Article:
NASA’s record-setting Mars helicopter, Ingenuity, has taken its final flight, the space agency confirmed on Thursday.
NASA said the aircraft has been put out of action by damage to one of its rotors sustained during its most recent flight on January 18.
Ingenuity arrived on Mars attached to Perseverance in 2021, touching down in a spectacular landing that was captured in incredibly clear video. A few months later, with a short hover test, the helicopter flew straight into the record books, becoming the first aircraft to achieve powered, controlled flight on a planet other than Earth.
It was no mean feat. Mars’ super-thin atmosphere makes it considerably harder for such aircraft to gain lift, and so much thought had to go into the design of the 4-pound, 19-inch-tall helicopter. And there was also the small matter of creating the technology to allow Ingenuity to fly between specified locations pretty much autonomously.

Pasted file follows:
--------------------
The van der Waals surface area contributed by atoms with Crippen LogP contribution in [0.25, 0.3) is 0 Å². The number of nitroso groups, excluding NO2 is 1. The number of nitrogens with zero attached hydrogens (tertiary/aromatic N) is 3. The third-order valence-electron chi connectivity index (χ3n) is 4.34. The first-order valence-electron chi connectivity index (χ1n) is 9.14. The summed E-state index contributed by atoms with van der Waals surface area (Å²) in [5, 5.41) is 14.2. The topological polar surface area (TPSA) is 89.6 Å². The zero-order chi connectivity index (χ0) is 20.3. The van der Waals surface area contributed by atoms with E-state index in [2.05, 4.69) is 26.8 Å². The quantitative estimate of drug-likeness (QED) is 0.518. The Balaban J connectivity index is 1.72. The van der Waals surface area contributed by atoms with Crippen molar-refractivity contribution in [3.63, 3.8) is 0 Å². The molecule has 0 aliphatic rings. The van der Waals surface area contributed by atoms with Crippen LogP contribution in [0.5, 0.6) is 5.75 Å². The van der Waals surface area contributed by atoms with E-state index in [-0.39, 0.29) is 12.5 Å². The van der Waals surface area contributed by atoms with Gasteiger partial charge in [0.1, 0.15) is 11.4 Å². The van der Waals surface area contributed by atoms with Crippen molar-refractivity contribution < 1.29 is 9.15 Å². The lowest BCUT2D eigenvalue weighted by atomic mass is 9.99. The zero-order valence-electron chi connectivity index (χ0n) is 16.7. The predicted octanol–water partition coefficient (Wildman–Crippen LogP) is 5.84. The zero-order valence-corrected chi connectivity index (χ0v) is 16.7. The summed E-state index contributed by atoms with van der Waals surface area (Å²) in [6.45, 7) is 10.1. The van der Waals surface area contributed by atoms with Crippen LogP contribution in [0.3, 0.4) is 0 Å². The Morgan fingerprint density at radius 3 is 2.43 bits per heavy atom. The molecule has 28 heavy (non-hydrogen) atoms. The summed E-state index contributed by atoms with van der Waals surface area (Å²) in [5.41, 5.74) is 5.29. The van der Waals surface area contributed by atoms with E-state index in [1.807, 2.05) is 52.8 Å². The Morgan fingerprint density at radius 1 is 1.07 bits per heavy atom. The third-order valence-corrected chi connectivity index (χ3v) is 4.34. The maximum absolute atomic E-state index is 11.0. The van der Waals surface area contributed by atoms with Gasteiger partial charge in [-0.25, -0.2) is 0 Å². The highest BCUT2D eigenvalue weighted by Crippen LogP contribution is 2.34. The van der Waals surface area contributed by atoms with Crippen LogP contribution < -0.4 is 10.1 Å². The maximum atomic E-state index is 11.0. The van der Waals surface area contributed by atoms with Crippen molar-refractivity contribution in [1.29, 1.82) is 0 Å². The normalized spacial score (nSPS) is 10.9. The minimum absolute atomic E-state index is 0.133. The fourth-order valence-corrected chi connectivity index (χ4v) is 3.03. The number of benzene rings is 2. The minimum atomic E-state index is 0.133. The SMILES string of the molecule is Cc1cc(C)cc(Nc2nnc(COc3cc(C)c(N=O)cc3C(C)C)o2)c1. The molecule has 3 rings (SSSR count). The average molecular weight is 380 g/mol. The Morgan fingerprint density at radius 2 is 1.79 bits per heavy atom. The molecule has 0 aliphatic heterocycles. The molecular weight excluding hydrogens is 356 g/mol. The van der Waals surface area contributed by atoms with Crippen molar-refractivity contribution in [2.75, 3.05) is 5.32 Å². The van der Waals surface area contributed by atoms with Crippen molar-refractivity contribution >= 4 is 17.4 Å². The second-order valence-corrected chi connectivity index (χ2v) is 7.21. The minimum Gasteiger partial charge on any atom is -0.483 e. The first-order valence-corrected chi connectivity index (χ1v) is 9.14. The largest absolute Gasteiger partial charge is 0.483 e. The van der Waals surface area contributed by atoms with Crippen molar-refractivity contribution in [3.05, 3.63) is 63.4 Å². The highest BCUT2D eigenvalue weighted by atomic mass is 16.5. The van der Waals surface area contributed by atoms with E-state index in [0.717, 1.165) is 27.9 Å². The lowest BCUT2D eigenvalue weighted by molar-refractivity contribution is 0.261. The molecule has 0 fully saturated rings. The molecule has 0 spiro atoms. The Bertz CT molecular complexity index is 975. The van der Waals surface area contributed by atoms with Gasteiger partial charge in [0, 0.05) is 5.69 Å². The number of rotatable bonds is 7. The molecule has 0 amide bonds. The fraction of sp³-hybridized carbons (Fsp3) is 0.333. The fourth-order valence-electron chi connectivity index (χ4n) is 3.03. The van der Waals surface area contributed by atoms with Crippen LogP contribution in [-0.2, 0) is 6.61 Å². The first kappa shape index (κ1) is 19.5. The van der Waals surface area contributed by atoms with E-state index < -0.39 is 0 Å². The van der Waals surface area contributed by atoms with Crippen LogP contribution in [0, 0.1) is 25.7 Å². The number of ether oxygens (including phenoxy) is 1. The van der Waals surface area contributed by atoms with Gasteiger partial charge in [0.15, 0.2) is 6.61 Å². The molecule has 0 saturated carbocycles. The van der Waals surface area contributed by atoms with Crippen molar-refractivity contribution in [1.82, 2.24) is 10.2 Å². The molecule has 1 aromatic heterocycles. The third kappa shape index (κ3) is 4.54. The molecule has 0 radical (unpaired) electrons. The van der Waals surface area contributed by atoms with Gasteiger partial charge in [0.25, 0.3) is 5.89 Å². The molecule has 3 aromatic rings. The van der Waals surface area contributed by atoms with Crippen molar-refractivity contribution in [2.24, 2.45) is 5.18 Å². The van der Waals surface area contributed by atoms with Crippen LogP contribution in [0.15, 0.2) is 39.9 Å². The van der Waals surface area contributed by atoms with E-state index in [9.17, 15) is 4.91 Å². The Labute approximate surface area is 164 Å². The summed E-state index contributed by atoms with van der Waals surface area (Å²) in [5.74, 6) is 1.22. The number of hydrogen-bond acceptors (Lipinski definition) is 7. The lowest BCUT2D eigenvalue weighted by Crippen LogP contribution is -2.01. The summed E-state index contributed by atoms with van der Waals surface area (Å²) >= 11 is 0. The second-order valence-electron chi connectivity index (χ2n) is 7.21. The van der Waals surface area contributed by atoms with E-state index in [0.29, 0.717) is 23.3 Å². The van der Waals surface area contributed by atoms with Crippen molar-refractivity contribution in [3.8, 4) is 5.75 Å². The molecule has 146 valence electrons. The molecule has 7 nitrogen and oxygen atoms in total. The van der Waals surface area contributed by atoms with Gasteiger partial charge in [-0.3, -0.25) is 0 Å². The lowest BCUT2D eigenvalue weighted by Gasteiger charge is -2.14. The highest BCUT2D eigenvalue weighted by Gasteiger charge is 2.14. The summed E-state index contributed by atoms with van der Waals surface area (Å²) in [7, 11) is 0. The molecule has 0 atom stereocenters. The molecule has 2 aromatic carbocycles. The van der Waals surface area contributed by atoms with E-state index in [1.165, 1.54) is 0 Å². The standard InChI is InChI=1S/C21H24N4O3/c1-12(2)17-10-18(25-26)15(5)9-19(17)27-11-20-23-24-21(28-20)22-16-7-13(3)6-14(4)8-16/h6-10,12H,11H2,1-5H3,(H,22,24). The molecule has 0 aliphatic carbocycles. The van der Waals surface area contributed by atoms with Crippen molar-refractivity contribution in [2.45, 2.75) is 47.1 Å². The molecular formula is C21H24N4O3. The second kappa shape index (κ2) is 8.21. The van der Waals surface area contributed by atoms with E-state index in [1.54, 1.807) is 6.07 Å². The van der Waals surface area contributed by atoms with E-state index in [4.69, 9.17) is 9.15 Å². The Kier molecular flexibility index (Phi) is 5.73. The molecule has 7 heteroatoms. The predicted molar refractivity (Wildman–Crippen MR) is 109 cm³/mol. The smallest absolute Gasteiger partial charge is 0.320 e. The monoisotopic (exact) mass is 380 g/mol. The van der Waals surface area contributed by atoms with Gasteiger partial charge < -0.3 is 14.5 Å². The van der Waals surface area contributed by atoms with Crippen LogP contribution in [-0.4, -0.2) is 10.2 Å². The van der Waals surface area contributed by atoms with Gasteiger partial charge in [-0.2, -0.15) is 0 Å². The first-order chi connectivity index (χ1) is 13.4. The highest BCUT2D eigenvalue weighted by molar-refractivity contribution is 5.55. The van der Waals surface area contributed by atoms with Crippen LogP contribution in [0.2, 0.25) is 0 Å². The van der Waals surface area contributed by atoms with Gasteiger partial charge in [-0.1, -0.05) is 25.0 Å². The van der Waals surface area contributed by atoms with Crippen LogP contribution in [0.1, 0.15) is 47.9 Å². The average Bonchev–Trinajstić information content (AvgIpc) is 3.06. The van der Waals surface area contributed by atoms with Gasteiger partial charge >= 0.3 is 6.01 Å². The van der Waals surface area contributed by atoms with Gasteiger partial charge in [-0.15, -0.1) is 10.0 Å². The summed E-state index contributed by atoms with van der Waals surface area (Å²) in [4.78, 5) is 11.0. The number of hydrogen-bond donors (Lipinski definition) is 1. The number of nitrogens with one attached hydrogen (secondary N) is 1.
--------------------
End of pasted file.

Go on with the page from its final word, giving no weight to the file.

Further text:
But the team nailed it, creating a design that sent Ingenuity on a wild adventure lasting 72 flights, way more than the originally planned five.
Its unexpected longevity enabled it to start assisting the Perseverance rover. It did this by using its onboard camera to find safe routes for the rover and also by identifying areas of interest for Perseverance to explore as it searched for evidence of ancient microbial life on the planet.
Sadly, however, an apparently rough landing a few days ago caused irreparable damage to one of the helicopter’s rotors, preventing it from getting airborne again.
Soon after delivering the news of Ingenuity’s demise, NASA shared a short video (top) telling the story of the impressive helicopter while also highlighting its legacy.
One of the members of the Ingenuity mission team commented in the video: “It’s been a remarkable journey and I think a highlight of all of our lives to have been a part of it,” while another said, “Of course, there’s a little sadness that, ‘Oh no, it’s over.’ It’s kind of the end of an era, but it’s also the beginning of an era.”
Indeed, Ingenuity has already inspired NASA engineers to get to work on a more advanced version of the aircraft for future Mars missions. Ingenuity may not be the best helicopter to ever fly on Mars, but that will only be because of its own extraordinary achievement.
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